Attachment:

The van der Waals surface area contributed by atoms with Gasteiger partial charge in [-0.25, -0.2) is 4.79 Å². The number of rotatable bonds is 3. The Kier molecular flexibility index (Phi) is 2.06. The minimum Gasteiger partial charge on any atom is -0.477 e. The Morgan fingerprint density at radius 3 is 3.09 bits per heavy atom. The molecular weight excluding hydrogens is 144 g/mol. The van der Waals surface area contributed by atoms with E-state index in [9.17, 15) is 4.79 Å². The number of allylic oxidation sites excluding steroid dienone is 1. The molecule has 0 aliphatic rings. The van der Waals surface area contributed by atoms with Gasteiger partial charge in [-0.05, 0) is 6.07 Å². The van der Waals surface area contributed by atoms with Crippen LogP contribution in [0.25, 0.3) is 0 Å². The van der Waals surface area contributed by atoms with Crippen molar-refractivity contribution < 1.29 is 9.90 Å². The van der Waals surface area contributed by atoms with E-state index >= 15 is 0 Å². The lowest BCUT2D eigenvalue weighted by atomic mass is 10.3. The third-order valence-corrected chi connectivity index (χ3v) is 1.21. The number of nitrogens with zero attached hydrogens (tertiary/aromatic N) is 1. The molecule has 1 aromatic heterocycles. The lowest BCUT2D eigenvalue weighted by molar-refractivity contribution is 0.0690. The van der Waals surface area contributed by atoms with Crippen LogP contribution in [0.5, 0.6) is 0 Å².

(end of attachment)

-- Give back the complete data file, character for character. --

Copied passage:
The van der Waals surface area contributed by atoms with Gasteiger partial charge in [-0.25, -0.2) is 4.79 Å². The number of rotatable bonds is 3. The Kier molecular flexibility index (Phi) is 2.06. The minimum Gasteiger partial charge on any atom is -0.477 e. The Morgan fingerprint density at radius 3 is 3.09 bits per heavy atom. The molecular weight excluding hydrogens is 144 g/mol. The van der Waals surface area contributed by atoms with E-state index in [9.17, 15) is 4.79 Å². The number of allylic oxidation sites excluding steroid dienone is 1. The molecule has 0 aliphatic rings. The van der Waals surface area contributed by atoms with Gasteiger partial charge in [-0.05, 0) is 6.07 Å². The van der Waals surface area contributed by atoms with Crippen LogP contribution in [0.25, 0.3) is 0 Å². The van der Waals surface area contributed by atoms with Crippen molar-refractivity contribution < 1.29 is 9.90 Å². The van der Waals surface area contributed by atoms with E-state index >= 15 is 0 Å². The lowest BCUT2D eigenvalue weighted by atomic mass is 10.3. The third-order valence-corrected chi connectivity index (χ3v) is 1.21. The number of nitrogens with zero attached hydrogens (tertiary/aromatic N) is 1. The molecule has 1 aromatic heterocycles. The lowest BCUT2D eigenvalue weighted by molar-refractivity contribution is 0.0690. The van der Waals surface area contributed by atoms with Crippen LogP contribution in [0.5, 0.6) is 0 Å².